EU official Jean-Claude Piris agreed, saying that the expectations of Britons who voted for Brexit that the nation would be able to stay in the single marker while closing its borders was the equivalent of believing in Father Christmas. EU Parliament President Schulz agreed that the UK had lost its place in the Single Market: “Britain has just cut its ties with that market. That’ll have consequences, and I don’t believe other countries will be encouraged to follow that dangerous path.”
The Vote Was About Immigrants? Well, Here They Are!
Anti-immigration sentiment was a strong undercurrent in the Leave campaign. Those espousing a Brexit said it would allow the UK to shut its borders against the migrant tide that was washing over Europe.
With a successful Brexit vote, French officials are calling for a renegotiation of the Touquet border agreement between France and the UK, with the goal of moving the massive migrant tent cities around Calais across the Channel to England. Again, knowing that any trade agreement or treaty between the EU and the UK most be ratified by all 27 EU members, Calais mayor Natacha Bouchart told reporters “The British must take on the consequences of their choice. We are in a strong position to push, to press this request for a review and we are asking the President to bring his weight (to the issue). “We must put everything on the table and there must be an element of division, of sharing.”
Glimmer of Hope for the EU
Some of those "unelected bureaucrats in Brussels" that Boris and Farage were ranting about have been angling to use the Brexit as an excuse for a power grab. But instead of doubling down and attempting to force their "ever closer union" upon the 27 remaining member states, some officials are declaring this a wake-up call that Brussels cannot brush aside, and calling for substantial reforms.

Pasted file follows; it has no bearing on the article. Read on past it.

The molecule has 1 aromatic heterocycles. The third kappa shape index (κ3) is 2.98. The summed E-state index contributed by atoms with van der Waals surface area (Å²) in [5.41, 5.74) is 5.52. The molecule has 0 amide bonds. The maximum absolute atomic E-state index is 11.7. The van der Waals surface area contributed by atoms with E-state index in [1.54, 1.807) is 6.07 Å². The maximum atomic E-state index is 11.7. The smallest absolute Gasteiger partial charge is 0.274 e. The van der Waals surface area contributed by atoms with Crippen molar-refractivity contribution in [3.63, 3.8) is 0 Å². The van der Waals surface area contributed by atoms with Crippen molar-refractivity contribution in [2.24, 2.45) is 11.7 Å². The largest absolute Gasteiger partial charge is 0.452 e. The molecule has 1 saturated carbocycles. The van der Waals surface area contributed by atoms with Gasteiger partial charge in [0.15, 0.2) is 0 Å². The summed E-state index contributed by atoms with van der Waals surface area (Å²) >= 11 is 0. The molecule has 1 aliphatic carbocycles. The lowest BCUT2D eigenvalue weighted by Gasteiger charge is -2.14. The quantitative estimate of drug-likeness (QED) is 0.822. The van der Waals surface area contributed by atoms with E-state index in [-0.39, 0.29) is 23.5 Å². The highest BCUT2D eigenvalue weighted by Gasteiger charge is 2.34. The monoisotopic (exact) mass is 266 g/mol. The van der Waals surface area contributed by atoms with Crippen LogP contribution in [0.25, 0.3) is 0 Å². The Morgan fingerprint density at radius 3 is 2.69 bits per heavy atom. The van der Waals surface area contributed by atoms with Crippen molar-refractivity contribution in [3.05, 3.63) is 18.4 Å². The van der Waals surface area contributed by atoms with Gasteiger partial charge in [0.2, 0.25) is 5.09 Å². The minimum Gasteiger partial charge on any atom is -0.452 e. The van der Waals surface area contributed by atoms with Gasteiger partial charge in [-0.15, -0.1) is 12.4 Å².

German Chancellor Angela Merkel called on EU officials and committees to heed the unrest across the continent that the Brexit tapped into: "More and more often we see ourselves confronted with fundamental doubts about the current direction of European integration. That doesn’t just apply to Britain, but in various forms to all member states. We therefore have to ensure that citizens get a concrete sense of how the <a class="u-underline" href="https://www.theguardian.com/world/eu" data-link-name="auto-linked-tag" data-component="auto-linked-tag">European Union contributes to improving their own personal lives. That’s a task for the EU institutions as well as the member states."
Likewise, Austrian Chancellor Christian Kern said that the EU needed "a reform process with a clear direction", focusing on unemployment and kickstarting a moribund joint economy. These ideas have been echoed by ECB president Mario Draghi and others. The Netherlands is considered by many to be the nation most likely to follow Britain out the EU door. Political experts there have been warning “Frustration with the EU is on the rise everywhere, and it is no surprise that the referendum should coincide with the eurocrisis and the migration crisis."
The future of the EU will likely hinge on the reformers beating back the "concentration" members in their own organization, AND show real progress to a very disgruntled population in both Northern and Southern Europe before more "exits" occur.